As we reflect on the trends that drove the construction and management of the modern technology stack this past year, the acceleration to digital stands out for the way it allowed companies to stay agile and meet customer experiences as they emerged from the pandemic of 2020. For IT teams, managing the expected projects alongside balancing the unexpected challenges of supply chain gaps, security breaches and the Great Resignation shaped 2021 into another significant year. In between the transformation, the arrival of new features and frameworks added to the developer experience, and the exploration of programming languages — how to create one, and when to use appropriate languages like Rust or Go, offered advantages to organizations who need to build large services quickly.
With an abundant choice of tools and services, open source solutions like database PostgreSQL and eBPF offered new ways to operate and accelerate the delivery cycle. And as we look to what’s next, the highly hyped technology of Web3, a decentralized version of the internet that is based on blockchain, is already on the horizon, challenging how we build and manage the next technology stack.
Among the thousands of stories shared across The New Stack this year, here are the top 10 stories that influenced building the modern technology ecosystem of today.
Top 10 Stories of 2021
#1: Microsoft Excel Becomes a Proper Programming Language — With over 750 million users, Microsoft Excel may be the oldest consumer software that is used widely since its debut over 34 years ago. Microsoft’s researchers believe they’ve now finally transformed Excel into a full-fledged programming language, thanks to the introduction of a new feature called LAMBDA. Users can now write any computation in the Excel formula language.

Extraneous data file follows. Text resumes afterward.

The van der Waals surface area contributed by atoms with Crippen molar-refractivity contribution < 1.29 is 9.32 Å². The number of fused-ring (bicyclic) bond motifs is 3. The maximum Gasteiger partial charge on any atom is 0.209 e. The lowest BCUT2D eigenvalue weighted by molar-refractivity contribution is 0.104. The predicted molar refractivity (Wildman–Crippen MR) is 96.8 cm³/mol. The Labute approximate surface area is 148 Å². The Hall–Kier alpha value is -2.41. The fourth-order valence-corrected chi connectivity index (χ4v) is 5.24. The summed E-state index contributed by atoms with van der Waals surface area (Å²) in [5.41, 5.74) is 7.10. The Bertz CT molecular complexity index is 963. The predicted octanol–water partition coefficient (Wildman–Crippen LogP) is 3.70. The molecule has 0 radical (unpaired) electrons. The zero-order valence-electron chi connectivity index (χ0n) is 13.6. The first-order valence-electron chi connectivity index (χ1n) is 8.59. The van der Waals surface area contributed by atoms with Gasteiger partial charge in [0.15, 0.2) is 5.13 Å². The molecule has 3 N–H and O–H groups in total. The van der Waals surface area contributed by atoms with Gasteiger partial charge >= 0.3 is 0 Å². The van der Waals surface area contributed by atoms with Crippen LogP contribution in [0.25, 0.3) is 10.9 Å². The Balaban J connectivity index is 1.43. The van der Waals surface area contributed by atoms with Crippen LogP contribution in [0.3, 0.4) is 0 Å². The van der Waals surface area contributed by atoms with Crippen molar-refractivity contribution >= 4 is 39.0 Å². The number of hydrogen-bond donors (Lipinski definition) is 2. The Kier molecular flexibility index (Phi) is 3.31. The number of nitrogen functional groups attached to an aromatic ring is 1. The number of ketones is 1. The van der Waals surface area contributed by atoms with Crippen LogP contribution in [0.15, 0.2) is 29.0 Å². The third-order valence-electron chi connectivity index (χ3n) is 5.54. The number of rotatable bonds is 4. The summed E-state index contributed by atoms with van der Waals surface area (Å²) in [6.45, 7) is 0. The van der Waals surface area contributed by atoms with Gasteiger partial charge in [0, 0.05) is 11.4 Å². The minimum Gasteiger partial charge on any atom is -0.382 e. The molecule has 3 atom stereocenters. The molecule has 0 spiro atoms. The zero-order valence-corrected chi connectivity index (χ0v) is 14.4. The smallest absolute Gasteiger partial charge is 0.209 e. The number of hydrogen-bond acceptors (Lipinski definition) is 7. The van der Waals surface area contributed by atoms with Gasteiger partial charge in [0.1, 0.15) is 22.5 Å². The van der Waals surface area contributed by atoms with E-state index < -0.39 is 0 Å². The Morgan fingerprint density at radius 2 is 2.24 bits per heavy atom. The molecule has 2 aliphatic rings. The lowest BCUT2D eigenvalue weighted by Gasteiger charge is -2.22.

#2: What Should Be a Student’s First Programming Language? — When students first begin to learn computer science, which programming language should they start with? This story explores the evolving choices students face in selecting their first programming language and draws insights into how we’re envisioning our future.
#3: Rust vs. Go: Why They’re Better Together — While others may see Rust and Go as competitive programming languages, neither of their teams do. In fact, both teams have deep respect for what the others are doing and see the languages as complimentary with a shared vision of modernizing the state of software development industry-wide. This story discusses the pros and cons of Rust and Go and how they supplement and support each other and looks at recommendations for when each language is most appropriate.
#4: Conductor: Why We Migrated from Kubernetes to Nomad — Ever seen the “Game of Thrones,” “Star Trek Beyond,” or “Pirates of the Caribbean: Dead Men Tell No Tales”? The cloud-based visual-effects rendering platform used to produce scenes for these movies is done using software from Conductor Technologies. As the business grew, the company made the decision to move from Kubernetes to a multicloud offering using HashiCorp Nomad. This story by Conductor Technologies engineers Jonathan Cross and Carlos Robles shares their experience using Nomad, including how and why they made the decision.